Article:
I assume most people reading this site are familiar with the netbook phenomenon that's currently sweeping the PC industry. These tiny machines are a glimpse at our computing future, I think, a future that relies less on local computing resources and more on connectivity and web-based (or "cloud") computing services.
Today's netbooks are almost uniformly identical from a hardware perspective and unfortunately, to date, most have shared what I think is the netbook's Achilles Heel. No, I'm not talking about processing power or screen space, both of which have been highly overrated by the cloud computing naysayers. I'm talking instead about battery life, which is in fact key to the appeal of these highly mobile devices. A netbook is only as good as its ability to keep running when disconnected from power.
That so many netbooks are capable of just two to three hours of battery life is a major shortcoming. But this is not a shortcoming of the Toshiba NB200, which has regularly gotten 7 to 8 hours of battery life in my experience. This is something I've witnessed on two different Toshibas, one my son's and one my daughter's, both of which stayed powered up almost three times as long as the ThinkPad I brought along on a recent family trip.
The NB200 specs are largely common to almost all netbooks and won't elicit much excitement. It features a 1.66 GHz Atom N280 processor, 1 GB of RAM, a 160 GB hard drive, 802.11b/g wireless networking, a 10.1-inch widescreen display running at 1024 x 600, and has a small but decent webcam. It comes with Windows XP Home with Service Pack 3 (SP3), naturally, and Toshiba loads it up with their own gooney (and largely superfluous) utilities. And as with all netbooks, there's no internal DVD drive, but that hasn't caused any issues at all because my software installs are all network-based anyway.
The NB200 features the trendy kind of keyboard that was first used (and still is used) by Sony on its VAIO computers but then later copied by Apple for the Macbook Pro. You know the keyboard I'm talking about: The keys are spaced apart from each other and reach up from below the device's topthrough individual rectangular holes. Surprisingly, the keyboard works, and works well, even with my large gorilla-like hands. That's certainly not been my experience with most netbooks.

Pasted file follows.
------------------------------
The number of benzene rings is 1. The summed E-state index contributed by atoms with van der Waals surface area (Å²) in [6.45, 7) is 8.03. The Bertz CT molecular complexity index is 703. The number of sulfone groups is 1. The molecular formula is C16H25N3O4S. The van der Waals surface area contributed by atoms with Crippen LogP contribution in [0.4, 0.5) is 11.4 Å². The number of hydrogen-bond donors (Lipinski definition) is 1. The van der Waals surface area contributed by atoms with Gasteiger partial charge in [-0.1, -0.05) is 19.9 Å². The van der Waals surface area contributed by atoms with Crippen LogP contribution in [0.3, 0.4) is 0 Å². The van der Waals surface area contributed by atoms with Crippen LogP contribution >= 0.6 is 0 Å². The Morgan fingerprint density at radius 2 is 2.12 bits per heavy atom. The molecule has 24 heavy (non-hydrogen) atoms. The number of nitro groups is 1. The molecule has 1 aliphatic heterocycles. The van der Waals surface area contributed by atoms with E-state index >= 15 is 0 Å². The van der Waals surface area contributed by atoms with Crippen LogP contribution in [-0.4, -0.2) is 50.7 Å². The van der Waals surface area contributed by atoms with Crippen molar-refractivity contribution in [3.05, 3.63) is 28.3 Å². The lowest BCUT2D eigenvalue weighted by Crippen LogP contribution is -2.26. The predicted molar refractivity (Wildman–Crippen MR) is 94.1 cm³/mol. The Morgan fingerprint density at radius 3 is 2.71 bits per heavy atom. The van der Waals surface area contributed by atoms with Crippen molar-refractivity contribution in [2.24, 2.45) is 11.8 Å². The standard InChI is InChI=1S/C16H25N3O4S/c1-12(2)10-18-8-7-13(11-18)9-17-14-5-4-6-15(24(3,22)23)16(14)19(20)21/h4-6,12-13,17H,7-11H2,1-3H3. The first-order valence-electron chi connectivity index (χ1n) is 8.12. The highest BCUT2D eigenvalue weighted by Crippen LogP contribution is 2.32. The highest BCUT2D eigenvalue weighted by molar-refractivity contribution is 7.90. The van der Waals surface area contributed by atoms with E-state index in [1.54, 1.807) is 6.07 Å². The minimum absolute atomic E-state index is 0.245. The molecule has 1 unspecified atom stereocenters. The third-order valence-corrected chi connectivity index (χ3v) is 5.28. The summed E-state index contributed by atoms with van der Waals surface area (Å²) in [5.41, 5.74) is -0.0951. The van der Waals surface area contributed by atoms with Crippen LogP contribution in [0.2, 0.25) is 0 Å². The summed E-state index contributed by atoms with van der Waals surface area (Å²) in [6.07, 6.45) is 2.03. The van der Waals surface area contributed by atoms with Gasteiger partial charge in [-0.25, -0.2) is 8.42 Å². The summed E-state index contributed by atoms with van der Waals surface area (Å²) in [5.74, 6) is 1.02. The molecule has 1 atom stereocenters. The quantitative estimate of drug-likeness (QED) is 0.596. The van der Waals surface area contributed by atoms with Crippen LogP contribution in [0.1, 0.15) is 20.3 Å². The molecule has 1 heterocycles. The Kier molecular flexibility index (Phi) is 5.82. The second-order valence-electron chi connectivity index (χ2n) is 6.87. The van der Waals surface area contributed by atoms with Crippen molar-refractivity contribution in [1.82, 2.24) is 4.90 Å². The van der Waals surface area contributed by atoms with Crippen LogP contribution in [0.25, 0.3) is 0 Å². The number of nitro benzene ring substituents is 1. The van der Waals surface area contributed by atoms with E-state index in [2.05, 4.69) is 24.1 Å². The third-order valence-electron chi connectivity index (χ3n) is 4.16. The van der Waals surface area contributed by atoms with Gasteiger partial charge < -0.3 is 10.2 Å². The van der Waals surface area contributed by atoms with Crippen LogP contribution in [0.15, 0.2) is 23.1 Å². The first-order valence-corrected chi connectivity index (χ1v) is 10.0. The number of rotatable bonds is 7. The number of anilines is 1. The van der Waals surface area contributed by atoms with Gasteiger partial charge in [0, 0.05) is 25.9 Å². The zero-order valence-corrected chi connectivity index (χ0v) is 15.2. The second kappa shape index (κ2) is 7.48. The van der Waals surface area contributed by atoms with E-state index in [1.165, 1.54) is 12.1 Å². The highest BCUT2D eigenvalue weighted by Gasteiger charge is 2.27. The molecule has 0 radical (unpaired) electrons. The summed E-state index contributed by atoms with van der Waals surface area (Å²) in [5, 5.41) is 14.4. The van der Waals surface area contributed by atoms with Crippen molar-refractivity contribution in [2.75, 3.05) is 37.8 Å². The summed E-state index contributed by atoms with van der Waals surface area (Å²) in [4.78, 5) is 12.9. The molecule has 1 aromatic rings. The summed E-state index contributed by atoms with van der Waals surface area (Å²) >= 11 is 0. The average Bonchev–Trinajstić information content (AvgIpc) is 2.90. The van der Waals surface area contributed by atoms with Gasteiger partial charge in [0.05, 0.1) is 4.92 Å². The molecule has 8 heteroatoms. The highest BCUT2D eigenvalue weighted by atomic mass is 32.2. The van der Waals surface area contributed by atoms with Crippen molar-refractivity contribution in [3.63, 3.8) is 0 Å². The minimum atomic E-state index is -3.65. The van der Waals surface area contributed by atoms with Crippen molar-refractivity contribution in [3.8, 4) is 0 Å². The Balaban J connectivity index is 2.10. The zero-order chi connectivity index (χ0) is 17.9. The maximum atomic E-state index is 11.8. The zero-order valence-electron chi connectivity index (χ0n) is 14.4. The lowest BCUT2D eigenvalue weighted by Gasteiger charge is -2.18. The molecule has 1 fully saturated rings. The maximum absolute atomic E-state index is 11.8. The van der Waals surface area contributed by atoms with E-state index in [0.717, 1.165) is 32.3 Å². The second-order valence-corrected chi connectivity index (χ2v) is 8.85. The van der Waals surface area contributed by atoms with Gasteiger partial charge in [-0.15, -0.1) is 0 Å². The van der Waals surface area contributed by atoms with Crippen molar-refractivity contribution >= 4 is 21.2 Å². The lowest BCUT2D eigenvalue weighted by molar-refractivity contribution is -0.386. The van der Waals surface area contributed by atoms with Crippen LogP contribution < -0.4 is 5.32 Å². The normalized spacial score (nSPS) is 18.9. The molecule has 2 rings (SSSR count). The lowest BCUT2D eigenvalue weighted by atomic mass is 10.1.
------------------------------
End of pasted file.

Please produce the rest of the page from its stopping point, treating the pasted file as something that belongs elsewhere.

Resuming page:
The NB200 is bristling with nice touches. It features three USB ports, which should be the minimum on any notebook-type computer (compared to say, the 13-inch Macbook Pro, which has just two). And one of them can charge connected devices even when the machine is powered down. Nice!
Finally, the thing weighs less than 3 pounds. So it's perfect for kids or for anyone looking for a highly portable machine that won't bore a hole in your shoulder when you're carrying it around.
In use, the NB200 is surprisingly spritely given its supposedly lackluster hardware. For the trip, I loaded up my kids' machines with full resolution H.264 DVD rips, which played back full screen without a hitch, and my son played several older games--including Unreal, Unreal Tournament 2004, and Quake III Arena--full screen and at full speed. This actually surprised me quite a bit, and my warnings about the possibility of them not working proved unnecessary.
From a pricing standpoint, the NB200 falls right in the middle of the netbook's typical price range at $349 to $399, depending on color. They're well worth it in my opinion, though Toshiba doesn't appear to offer an integrated 3G wireless solution, which could appeal to many. They do offer a number of nice colors, however, including navy blue, pink, black, white, and brown.
As for the OS, I would have kicked XP off of the machines immediately, but they arrived right before the aforementioned trip and I didn't have time. Since then, I've put the final shipping version of Windows 7 on one of them for comparative tests. So far so good.
Overall, the Toshiba NB200 netbook is a winner, and my family's experience with two of these devices on a recent trip was overwhelmingly positive. I have yet to see a true netbook approach the battery life available on the NB200, though of course if you stretch the definition a bit to include 12-inch screens with larger bodies (and thus larger batteries), I guess you could get close. But at just under 3 pounds, with a fully-useful keyboard, and stellar battery life, you're going to have a hard time beating this tiny little wonder. Highly recommended.